The European Commission has judged the Draft Budgetary Plans of six countries, including Italy, as being at risk of infringing fiscal rules. A final opinion will be given after the constitutional referendum, or in the spring…..
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Intesa Sanpaolo – Research Department For professional investors and advisers only
The post-election scenario in the US is highly uncertain. A reflationary turn in economic policy is very likely, but details on the size and timing of fiscal expansion won’t be available for months. Moreover, the weight of the protectionist vein of Trump’s manifesto remains a risk. Caution
The European Commission has judged as being “at risk of non-compliance” with fiscal rules, due to a “significant deviation from the adjustment path towards the medium-term objective”, the Draft Budgetary Plans of 6 countries: Italy, Belgium, Cyprus, Lithuania, Slovenia, and Finland (Moscovici stressed that for Italy and Cyprus the deviation is greater than for the other 4 countries). In particular, on Italy and Belgium, that are in the preventive arm of the Stability Pact and are indicated as not compliant with the debt rule, the Commission will publish a report on debt in a couple of months’ time (therefore after the Italian referendum). In its overall assessment of the euro area’s budgetary situation, the Commission notes that “there is a case for a moderately expansionary fiscal stance […] in light of the slow recovery and risks in the macroeconomic environment”, while adding that this is a “collective responsibility of the member states”. For now, the Commission has not recorded significant changes in the tax revenue structure, nor an increase in public investments/GDP.
In Italy’s case, the Commission’s observations were expected and virtually inevitable, as the country would not respect the debt rule neither in 2016, nor in 2017 (the deviation from the level of debt necessary to meet the rule is significant, at around 7% in the biennium), and is at risk of a significant deviation from the rules on the structural deficit and spending in 2017. In particular, the deviation from the required adjustment on the year is a hefty 1.1%, as the structural deficit in 2017 will worsen by half a point of GDP according to the Commission’s estimates, instead of improving by 0.6% or more, as required. The deviation drops to 0.8% in the year when taking into account the “additional clauses”, i.e. spending on the migrant crisis and the earthquake, which for the Commission are worth three tenths of GDP on the whole (0.15% and 0.18% respectively), one tenth less than estimated by the government. Considering the average over two years and the clauses, the deviation from the rules decreases to 0.5%, but remains significant. Furthermore, in theory part of the flexibility conceded for 2016 could also be placed in question, as it was tied to a recovery of the adjustment process towards the medium-term objective starting in the following year, which is not the case with the 2017 Draft Budget, and co-financed investment spending in 2016 could fall short of the 0.25% flexibility allowed by the specific clause, which would make the deviation even larger. The next appointments will be the Eurogroup and Ecofin meetings on 56 December. The final opinion on Italy could also depend on the outcome of the referendum; a full rejection of the Draft Budget could be avoided for the time being, and that the final opinion, with the request for slight ex-post corrections, may be issued next spring. A request for a correction sooner cannot be ruled out a priori – although the Italian government could in any case decide to run the risk of incurring in the Excessive Deficit Procedure.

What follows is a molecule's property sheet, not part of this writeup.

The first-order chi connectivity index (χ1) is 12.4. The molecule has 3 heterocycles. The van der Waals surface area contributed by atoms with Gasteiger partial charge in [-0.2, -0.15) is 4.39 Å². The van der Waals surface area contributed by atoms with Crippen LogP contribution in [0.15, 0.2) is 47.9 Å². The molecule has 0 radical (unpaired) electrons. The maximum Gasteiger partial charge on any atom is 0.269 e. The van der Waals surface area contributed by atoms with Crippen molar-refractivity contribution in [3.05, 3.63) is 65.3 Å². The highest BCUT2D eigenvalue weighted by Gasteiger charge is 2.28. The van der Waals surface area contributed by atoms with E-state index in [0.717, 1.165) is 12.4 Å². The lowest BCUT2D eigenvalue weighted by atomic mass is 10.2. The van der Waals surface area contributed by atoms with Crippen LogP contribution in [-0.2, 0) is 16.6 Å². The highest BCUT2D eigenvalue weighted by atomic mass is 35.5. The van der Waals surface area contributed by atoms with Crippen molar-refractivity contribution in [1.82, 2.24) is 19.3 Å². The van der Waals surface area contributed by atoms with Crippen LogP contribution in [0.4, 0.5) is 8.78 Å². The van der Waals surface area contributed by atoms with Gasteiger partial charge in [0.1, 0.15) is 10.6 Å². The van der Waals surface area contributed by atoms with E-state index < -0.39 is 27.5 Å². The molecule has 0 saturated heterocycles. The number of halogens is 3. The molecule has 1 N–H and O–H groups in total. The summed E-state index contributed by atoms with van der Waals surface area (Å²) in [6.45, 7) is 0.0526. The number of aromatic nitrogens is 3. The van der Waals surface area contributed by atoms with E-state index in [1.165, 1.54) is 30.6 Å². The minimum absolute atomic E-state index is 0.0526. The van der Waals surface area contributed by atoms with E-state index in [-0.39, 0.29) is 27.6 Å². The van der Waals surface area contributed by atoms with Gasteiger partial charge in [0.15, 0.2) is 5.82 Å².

The markets’ reaction to the outcome of the US elections has been violent. In just a few days, markets have priced in the macroeconomic effects of the likely reflationary turn in Washington: higher inflation and stronger growth as a result of lower taxes and higher spending, implying larger deficit and debt. While these are likely trends in the next few years, given the Republican Party’s control over both the Presidency and Congress, after an initial phase of “half-full glass” euphoria, other factors will have to be priced in.
1) Uncertainty over economic policy has increased with the election of a President with no political track record.
2) The necessary cooperation between Trump and Congress will make for a less extreme fiscal plan, the implementation of which will take some time: the effects of the tax reform and of any spending hikes, will only become visible, at best, in late 2017, and be worth a few tenths next year (more later).
3) The protectionist element of Trump’s manifesto, if implemented even only part, would have “stagflationary” effects. A pause for reflection is needed.
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